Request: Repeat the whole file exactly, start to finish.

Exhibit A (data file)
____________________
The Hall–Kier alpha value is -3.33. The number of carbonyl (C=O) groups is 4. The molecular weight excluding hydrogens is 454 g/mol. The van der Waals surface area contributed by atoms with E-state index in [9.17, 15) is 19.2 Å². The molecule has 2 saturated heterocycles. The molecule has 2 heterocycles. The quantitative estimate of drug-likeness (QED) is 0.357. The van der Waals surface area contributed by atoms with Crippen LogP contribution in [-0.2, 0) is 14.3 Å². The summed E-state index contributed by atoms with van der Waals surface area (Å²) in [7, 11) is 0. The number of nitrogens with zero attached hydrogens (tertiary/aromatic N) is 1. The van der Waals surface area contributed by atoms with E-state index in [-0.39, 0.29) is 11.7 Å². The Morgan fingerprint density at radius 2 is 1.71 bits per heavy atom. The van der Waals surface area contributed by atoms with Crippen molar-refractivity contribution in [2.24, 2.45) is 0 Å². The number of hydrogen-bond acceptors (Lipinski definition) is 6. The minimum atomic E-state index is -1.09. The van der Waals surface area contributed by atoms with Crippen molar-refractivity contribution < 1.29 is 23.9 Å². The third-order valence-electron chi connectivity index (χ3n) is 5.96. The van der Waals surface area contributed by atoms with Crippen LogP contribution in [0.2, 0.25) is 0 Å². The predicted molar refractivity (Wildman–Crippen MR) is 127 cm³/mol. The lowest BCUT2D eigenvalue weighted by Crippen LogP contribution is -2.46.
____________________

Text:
The Hall–Kier alpha value is -3.33. The number of carbonyl (C=O) groups is 4. The molecular weight excluding hydrogens is 454 g/mol. The van der Waals surface area contributed by atoms with E-state index in [9.17, 15) is 19.2 Å². The molecule has 2 saturated heterocycles. The molecule has 2 heterocycles. The quantitative estimate of drug-likeness (QED) is 0.357. The van der Waals surface area contributed by atoms with Crippen LogP contribution in [-0.2, 0) is 14.3 Å². The summed E-state index contributed by atoms with van der Waals surface area (Å²) in [7, 11) is 0. The number of nitrogens with zero attached hydrogens (tertiary/aromatic N) is 1. The van der Waals surface area contributed by atoms with E-state index in [-0.39, 0.29) is 11.7 Å². The Morgan fingerprint density at radius 2 is 1.71 bits per heavy atom. The van der Waals surface area contributed by atoms with Crippen molar-refractivity contribution in [2.24, 2.45) is 0 Å². The number of hydrogen-bond acceptors (Lipinski definition) is 6. The minimum atomic E-state index is -1.09. The van der Waals surface area contributed by atoms with Crippen molar-refractivity contribution < 1.29 is 23.9 Å². The third-order valence-electron chi connectivity index (χ3n) is 5.96. The van der Waals surface area contributed by atoms with Crippen LogP contribution in [0.2, 0.25) is 0 Å². The predicted molar refractivity (Wildman–Crippen MR) is 127 cm³/mol. The lowest BCUT2D eigenvalue weighted by Crippen LogP contribution is -2.46.